On the other hand, I loved Gibson’s foray into the world of image brokers, fangirls, mafioso of various flavors, and a virtual world that seemed just as real and surreal as the physical world.  The characters were interesting and memorable, especially Rez’ security chief, Keithy Blackwell, a Tazmanian ex-con and one of the smartest and scariest hired goons I’ve encountered in a long time. He’s a complex character, and his ethics are, to put it mildly, ambiguous. Another character remarks that the most frightening thing about Blackwell is that “sometimes I find myself getting used to him,” and that’s a pretty good assessment.

Idoru was published in 1996, but it still feels fresh and plausible to me. Some of Gibson’s projections are very close to becoming reality, and a few are already here.

I’d rate the material at an R overall, for a few stretches of raw language, a couple of non-explicit adult situations, and some violence, mostly implied, but perhaps more frightening because it’s implied.


4 thoughts on “Book Review: Idoru, by William Gibson

  1. Firstly, I liked the review. Where others tend to focus on Gibson’s stories or wordsmithing, you delved into many of the ideas underpinning the novel which is always nice to read in a review. Regarding the reason behind your comment about “waiting for the other shoe to drop”, Gibson does this in every book of his I’ve read. He never explicitly explains to the reader the moral paradigm at work or any message that has been written between the lines. It’s more that he presents a vignette about a possible future, which in turn makes the reader ask questions to themselves, and ultimately make up their own mind whether what they see is good, bad, beautiful, ugly, etc., etc. Naturally this vignette is the result of his worldview and is thus intertwined with a multitude of assumptions and angles. In other words, rather than striking the reader upon the head with an obvious statement like: “Humanity’s proclivity for celebrity worship will only be taken to more complex, strangely-moral heights in the future.” he prefers to let the situation and characters indirectly tell the same story. Though never stated overtly, it’s rather obvious to me that Gibson has some poignant concerns about the integration of technology with society, culture, religion, and so forth but is too subtle to state as much in bold letters.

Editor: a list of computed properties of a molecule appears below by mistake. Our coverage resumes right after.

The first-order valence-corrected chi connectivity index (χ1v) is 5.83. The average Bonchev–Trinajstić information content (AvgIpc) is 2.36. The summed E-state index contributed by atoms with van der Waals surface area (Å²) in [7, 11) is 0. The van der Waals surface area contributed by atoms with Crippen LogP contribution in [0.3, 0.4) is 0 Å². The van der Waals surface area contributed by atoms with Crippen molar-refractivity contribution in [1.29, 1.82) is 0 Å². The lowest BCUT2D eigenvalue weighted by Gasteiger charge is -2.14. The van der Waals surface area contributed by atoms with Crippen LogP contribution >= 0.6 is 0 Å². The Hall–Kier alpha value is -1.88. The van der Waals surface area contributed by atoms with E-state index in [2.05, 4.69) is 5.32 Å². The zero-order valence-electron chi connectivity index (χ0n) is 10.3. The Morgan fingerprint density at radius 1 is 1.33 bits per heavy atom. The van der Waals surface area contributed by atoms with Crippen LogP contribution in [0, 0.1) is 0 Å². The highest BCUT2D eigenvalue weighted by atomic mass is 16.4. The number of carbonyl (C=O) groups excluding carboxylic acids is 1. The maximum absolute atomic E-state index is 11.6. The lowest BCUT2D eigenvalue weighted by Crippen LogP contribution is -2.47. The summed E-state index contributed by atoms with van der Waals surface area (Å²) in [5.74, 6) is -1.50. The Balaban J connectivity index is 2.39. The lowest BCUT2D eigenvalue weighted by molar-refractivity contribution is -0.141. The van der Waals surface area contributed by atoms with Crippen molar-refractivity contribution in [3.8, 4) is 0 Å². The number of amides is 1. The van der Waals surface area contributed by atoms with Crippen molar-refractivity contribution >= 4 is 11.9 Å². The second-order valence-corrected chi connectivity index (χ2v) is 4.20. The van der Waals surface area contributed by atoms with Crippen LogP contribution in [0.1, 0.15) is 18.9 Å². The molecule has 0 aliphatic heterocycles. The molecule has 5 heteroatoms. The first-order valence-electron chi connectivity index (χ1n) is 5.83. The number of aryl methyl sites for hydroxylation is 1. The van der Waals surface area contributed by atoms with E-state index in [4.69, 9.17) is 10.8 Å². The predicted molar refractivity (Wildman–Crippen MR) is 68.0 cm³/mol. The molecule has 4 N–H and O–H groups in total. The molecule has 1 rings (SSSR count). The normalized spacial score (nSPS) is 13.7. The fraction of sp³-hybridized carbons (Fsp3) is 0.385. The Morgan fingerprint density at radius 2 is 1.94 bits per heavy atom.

1. Jesse,

      Thanks for stopping by! That’s a great point, and it’s an element of Gibson’s writing I understand better after reading Distrust That Particular Flavor. While technology is one of the most powerful culture-changing forces, we often spend too much time focusing on the “what” and “how” of change rather than its *meaning* for humanity as a whole, and for Gibson, that’s the most important question of all. It’s the sort of prediction that science fiction *isn’t* very good at–it’s often quite effective in extrapolating technology itself, but tends to forecast shortsighted transformations in human society, both good and bad.

      It’s always better to show rather than tell–as you observe, Gibson understands this and leaves the connecting-of-dots to the reader. Alas, the little guy inside my head with green eye-shade and stubby pencil is always hollering for closure. 🙂